As an example of the latter debate, Evidence Matters had a thoughtful post recently about “how much evidence is enough.” They made the excellent point that even well-conducted studies aren’t generalizable on their own, and that replication and systematic reviews should be the minimum standard for claiming to have verified the impact of a development program. Of course, even great results from a worldwide replication aren’t sufficient to ensure that policymakers actually pay attention to them, and hence we also have people like Heather Lanthorn and Suvojit Chattopadhyay thinking critically about how policymakers work, and when evidence is likely to get used.
All really good stuff, which, if done well, should ideally increase the supply of effective development programs in the world. And yet, whose voices come out in this? Comments from individual users of development programs rarely make their way into quantitatively-oriented RCT results (I see signs that this is starting to change, but still very slowly). And if they do get to voice their opinions, those users – whether favela residents in Sao Paulo or smallholder farmers in Mali – don’t effectively have any say on whether the program is continued, or whether it was remotely close to the type of program they wanted for their town in the first place. Working towards program effectiveness via RCTs is very useful, and it generally doesn’t touch on these political questions about whether impoverished people get to make these important decisions about their own lives in the first place. (I am using “and” as the conjunction here instead of “but” quite purposefully. I think both facts are true; they don’t cancel each other out.)
There’s obviously no easy way to empower everybody and bring truly inclusive democracy to the people who systemically get excluded in every country – the poor – in the short term. And even in an inclusive democracy, there would still be a great place for RCTs, because there will always be questions about which design of a social program is more effective. But I think development practitioners, and especially randomistas, need to think much more critically about making sure that the push for evidence doesn’t displace opportunities for citizens of low-income countries to have a real say about the type of “development” they’re participating in.
Anyone who’s interested in doing policy-relevant research knows that making your findings accessible to information-overloaded policymakers is a challenge. Duncan Green has written a good summary of a recent paper by Paul Avey and Michael Desch on this topic. To further summarize Duncan’s points:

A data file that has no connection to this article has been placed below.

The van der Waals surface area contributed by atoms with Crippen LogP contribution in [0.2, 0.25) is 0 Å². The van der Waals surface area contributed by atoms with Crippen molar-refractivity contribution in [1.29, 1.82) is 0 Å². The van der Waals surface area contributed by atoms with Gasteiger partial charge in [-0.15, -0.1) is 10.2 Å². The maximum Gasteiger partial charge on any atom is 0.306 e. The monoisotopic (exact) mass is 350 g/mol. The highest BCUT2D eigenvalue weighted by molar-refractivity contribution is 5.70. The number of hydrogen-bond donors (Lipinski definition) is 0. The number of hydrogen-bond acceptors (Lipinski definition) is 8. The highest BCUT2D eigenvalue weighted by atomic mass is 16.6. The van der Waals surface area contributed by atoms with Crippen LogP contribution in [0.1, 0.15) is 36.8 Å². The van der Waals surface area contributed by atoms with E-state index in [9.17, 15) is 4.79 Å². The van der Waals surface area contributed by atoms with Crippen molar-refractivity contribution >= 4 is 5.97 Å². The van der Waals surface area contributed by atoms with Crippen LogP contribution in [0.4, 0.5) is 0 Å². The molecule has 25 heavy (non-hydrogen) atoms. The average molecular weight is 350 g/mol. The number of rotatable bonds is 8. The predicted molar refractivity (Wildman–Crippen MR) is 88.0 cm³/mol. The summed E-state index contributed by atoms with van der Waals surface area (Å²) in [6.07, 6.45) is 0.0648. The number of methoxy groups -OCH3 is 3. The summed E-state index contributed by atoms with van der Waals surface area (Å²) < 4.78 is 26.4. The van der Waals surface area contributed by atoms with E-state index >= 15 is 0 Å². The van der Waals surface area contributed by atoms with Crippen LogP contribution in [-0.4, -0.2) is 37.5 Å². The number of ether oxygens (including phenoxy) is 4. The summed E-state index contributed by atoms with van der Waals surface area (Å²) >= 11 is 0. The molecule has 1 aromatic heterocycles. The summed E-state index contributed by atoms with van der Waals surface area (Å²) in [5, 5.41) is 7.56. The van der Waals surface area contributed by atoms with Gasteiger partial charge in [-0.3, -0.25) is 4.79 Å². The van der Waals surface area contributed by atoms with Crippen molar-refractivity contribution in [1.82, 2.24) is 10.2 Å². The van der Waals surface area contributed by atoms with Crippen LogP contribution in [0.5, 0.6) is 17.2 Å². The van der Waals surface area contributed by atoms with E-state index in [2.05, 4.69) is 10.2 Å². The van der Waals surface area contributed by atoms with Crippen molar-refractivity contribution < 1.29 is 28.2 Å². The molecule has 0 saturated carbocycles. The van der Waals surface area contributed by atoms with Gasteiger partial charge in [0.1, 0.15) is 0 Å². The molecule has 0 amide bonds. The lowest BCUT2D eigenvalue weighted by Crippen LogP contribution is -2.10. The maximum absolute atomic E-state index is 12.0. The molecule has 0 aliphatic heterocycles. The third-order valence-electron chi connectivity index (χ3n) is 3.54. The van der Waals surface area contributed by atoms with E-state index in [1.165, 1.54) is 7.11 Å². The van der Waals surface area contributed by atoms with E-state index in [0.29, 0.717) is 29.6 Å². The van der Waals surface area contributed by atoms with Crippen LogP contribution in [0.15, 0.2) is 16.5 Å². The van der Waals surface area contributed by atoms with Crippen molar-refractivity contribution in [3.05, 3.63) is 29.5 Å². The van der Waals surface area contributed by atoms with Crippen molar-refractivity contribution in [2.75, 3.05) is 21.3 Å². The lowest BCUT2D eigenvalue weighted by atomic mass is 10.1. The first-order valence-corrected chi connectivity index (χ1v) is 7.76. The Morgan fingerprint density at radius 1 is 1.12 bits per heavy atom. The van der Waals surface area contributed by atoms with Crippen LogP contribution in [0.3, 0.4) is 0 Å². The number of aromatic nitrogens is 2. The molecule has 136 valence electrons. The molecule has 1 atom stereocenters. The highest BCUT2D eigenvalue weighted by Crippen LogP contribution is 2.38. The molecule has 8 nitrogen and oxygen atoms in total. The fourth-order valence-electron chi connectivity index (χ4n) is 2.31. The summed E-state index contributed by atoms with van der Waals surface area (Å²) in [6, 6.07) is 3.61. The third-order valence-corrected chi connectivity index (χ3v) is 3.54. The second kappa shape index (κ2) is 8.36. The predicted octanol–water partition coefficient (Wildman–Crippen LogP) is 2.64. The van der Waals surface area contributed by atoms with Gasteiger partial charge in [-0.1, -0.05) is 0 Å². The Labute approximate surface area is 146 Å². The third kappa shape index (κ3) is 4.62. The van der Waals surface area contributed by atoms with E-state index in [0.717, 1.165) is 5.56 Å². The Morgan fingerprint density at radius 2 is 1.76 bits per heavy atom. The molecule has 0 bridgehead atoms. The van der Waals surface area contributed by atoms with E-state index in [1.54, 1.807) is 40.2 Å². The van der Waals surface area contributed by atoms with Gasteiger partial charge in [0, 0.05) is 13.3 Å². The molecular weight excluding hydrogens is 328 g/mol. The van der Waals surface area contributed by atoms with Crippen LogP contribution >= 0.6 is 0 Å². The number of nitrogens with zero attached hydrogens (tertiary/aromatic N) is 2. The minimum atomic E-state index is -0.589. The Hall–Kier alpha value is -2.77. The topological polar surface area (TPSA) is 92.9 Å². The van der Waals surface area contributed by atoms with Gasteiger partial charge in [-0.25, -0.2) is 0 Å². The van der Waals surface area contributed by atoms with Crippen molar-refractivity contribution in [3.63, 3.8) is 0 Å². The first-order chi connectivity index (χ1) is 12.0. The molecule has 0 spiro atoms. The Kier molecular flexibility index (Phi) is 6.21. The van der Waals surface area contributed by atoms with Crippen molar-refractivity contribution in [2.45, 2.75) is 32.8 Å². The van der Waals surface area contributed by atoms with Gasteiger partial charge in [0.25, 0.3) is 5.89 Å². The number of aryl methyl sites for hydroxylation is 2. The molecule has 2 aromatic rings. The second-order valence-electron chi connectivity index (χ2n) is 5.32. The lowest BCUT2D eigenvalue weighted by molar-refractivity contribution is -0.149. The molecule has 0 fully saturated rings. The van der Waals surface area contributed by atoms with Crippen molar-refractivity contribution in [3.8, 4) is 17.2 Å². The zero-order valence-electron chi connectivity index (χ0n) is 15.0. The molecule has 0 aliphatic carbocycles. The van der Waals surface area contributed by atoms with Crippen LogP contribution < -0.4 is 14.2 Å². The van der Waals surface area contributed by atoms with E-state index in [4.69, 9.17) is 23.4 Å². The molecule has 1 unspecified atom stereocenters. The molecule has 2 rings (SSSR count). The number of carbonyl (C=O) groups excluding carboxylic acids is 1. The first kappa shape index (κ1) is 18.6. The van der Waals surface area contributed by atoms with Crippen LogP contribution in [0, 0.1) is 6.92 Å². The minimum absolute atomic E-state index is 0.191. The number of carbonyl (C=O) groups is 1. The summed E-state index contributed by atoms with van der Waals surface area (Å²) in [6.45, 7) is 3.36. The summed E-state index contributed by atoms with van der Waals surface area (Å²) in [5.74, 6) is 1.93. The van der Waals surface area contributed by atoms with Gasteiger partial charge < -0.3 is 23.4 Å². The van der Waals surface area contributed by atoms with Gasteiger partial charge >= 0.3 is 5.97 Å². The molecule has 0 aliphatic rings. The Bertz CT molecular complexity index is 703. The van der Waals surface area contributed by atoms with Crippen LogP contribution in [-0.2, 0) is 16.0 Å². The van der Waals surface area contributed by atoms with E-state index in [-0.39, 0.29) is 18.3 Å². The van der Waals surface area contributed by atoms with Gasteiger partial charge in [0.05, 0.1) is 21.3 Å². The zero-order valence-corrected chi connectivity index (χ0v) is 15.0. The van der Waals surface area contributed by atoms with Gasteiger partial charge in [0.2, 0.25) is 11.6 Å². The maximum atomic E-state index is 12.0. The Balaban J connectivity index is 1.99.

- The more politicians know about a subject, the less they believe “experts”
- Public visibility (including social media and blogging) is important for credibility
- However, most policymakers still prefer to get information from major newspapers rather than more specialized (but possibly less credible) online sources
- The best narrative, and not the best evidence, will win
The takeaway? “Tell clearer, shorter stories and you may actually be listened to.”
(I also wrote about some of Avey & Desch’s work a few months ago, focusing on the types of academic work that policymakers felt most accessible.)
This came up on IPA’s research methods discussion list recently, and Nate Barker provided links to two papers suggesting that PDAs do help surveyors capture given answers correctly. They’re both from a few years ago, so with improvements in hardware and survey softwares the advantage should be even greater today. Blaya, Cohen, Rodriguez, Kim & Fraser (2008) compare PDAs to paper surveys in Peru, and a World Bank working paper from 2011 compares mobile phones to paper in Guatemala. (From the comments, Giacomo Zanello also suggests this 2012 paper by Fafchamps, McKenzie, Quinn & Woodruff as well.)
Paul Avey and Michael Desch had an interesting post on this question at the Monkey Cage a few weeks ago. While the authors focused on American policymakers, I suspect that these findings are generalizable to policymakers outside of the US, and, on a slightly different set of topics, to managers at development NGOs as well. The graph of their findings is striking (click to enlarge):
The categories with a clear preponderance of “very” or “somewhat” useful results are area studies, case studies and policy analysis. Respondents appeared more divided over quantitative and theoretical analysis and operations research, but still generally favorable. The only category to receive majority unfavorable responses was formal modeling.
Note that the favorability of these approaches increases linearly with the amount of context and detail they tend to provide. Formal modeling is based on the idea that a set of simplified yet powerful assumptions about human nature can yield predictions about behavior which would apply to any actor in the same situation, regardless of context. This is about as far as it gets from the types of qualitative, richly detailed works which often show up in area studies or policy analysis.
The point I took away was not that formal modeling is useless, but that research which provides detailed, contextualized descriptions of the problem at hand is more likely to be accessible to policymakers. Barbara Walter’s book on the use of third parties to enforce civil war settlements is a great example of a work which uses formal modeling to derive its conclusions, but then highlights their policy relevance with a series of case studies. It’s clearly not the case that policy-oriented research should sacrifice rigor, but rather that even the most rigorous research isn’t worth much if practitioners can’t understand it.
That said, even research which does not immediately appear to have policy implications can turn out to be useful in the long run. Walter’s work was based on research like Bob Powell’s article on war as a commitment problem, which is a heavily mathematical study of “the inefficiency puzzle in the context of complete-information games” (p. 195). Sounds about as far removed as possible from the messy real world, no? And yet, while the policy implications of Powell’s article may not have been clear to practitioners, later researchers were able to build on it to make well-informed policy recommendations. It’s the political science version of developing an incredible adhesive from biomechanical studies of gecko feet.